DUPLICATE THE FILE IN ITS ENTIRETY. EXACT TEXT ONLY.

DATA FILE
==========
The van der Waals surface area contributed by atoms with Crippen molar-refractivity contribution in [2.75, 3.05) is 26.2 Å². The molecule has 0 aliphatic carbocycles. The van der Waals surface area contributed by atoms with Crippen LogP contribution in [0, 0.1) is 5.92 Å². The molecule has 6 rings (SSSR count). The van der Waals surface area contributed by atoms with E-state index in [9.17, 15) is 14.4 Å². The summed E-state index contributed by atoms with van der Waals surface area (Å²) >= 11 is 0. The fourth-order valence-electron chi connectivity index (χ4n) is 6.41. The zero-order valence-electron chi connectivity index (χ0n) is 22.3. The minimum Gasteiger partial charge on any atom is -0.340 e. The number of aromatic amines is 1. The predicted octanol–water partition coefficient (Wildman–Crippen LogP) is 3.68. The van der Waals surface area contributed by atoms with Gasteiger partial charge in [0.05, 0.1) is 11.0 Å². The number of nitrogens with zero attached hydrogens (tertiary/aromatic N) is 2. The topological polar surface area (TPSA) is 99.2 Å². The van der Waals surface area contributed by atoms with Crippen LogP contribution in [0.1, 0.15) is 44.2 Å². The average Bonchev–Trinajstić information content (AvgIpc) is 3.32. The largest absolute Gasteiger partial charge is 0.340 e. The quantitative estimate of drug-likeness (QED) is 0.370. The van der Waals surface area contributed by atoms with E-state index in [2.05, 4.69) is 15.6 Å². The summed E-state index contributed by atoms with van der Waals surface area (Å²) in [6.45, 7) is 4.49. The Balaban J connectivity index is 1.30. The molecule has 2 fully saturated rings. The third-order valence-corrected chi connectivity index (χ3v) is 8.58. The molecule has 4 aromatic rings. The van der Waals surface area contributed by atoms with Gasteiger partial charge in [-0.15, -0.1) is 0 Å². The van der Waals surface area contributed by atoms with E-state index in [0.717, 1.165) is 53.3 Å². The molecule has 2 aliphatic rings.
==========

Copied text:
The van der Waals surface area contributed by atoms with Crippen molar-refractivity contribution in [2.75, 3.05) is 26.2 Å². The molecule has 0 aliphatic carbocycles. The van der Waals surface area contributed by atoms with Crippen LogP contribution in [0, 0.1) is 5.92 Å². The molecule has 6 rings (SSSR count). The van der Waals surface area contributed by atoms with E-state index in [9.17, 15) is 14.4 Å². The summed E-state index contributed by atoms with van der Waals surface area (Å²) >= 11 is 0. The fourth-order valence-electron chi connectivity index (χ4n) is 6.41. The zero-order valence-electron chi connectivity index (χ0n) is 22.3. The minimum Gasteiger partial charge on any atom is -0.340 e. The number of aromatic amines is 1. The predicted octanol–water partition coefficient (Wildman–Crippen LogP) is 3.68. The van der Waals surface area contributed by atoms with Gasteiger partial charge in [0.05, 0.1) is 11.0 Å². The number of nitrogens with zero attached hydrogens (tertiary/aromatic N) is 2. The topological polar surface area (TPSA) is 99.2 Å². The van der Waals surface area contributed by atoms with Crippen LogP contribution in [0.1, 0.15) is 44.2 Å². The average Bonchev–Trinajstić information content (AvgIpc) is 3.32. The largest absolute Gasteiger partial charge is 0.340 e. The quantitative estimate of drug-likeness (QED) is 0.370. The van der Waals surface area contributed by atoms with E-state index in [2.05, 4.69) is 15.6 Å². The summed E-state index contributed by atoms with van der Waals surface area (Å²) in [6.45, 7) is 4.49. The Balaban J connectivity index is 1.30. The molecule has 2 fully saturated rings. The third-order valence-corrected chi connectivity index (χ3v) is 8.58. The molecule has 4 aromatic rings. The van der Waals surface area contributed by atoms with Gasteiger partial charge in [-0.15, -0.1) is 0 Å². The van der Waals surface area contributed by atoms with E-state index in [0.717, 1.165) is 53.3 Å². The molecule has 2 aliphatic rings.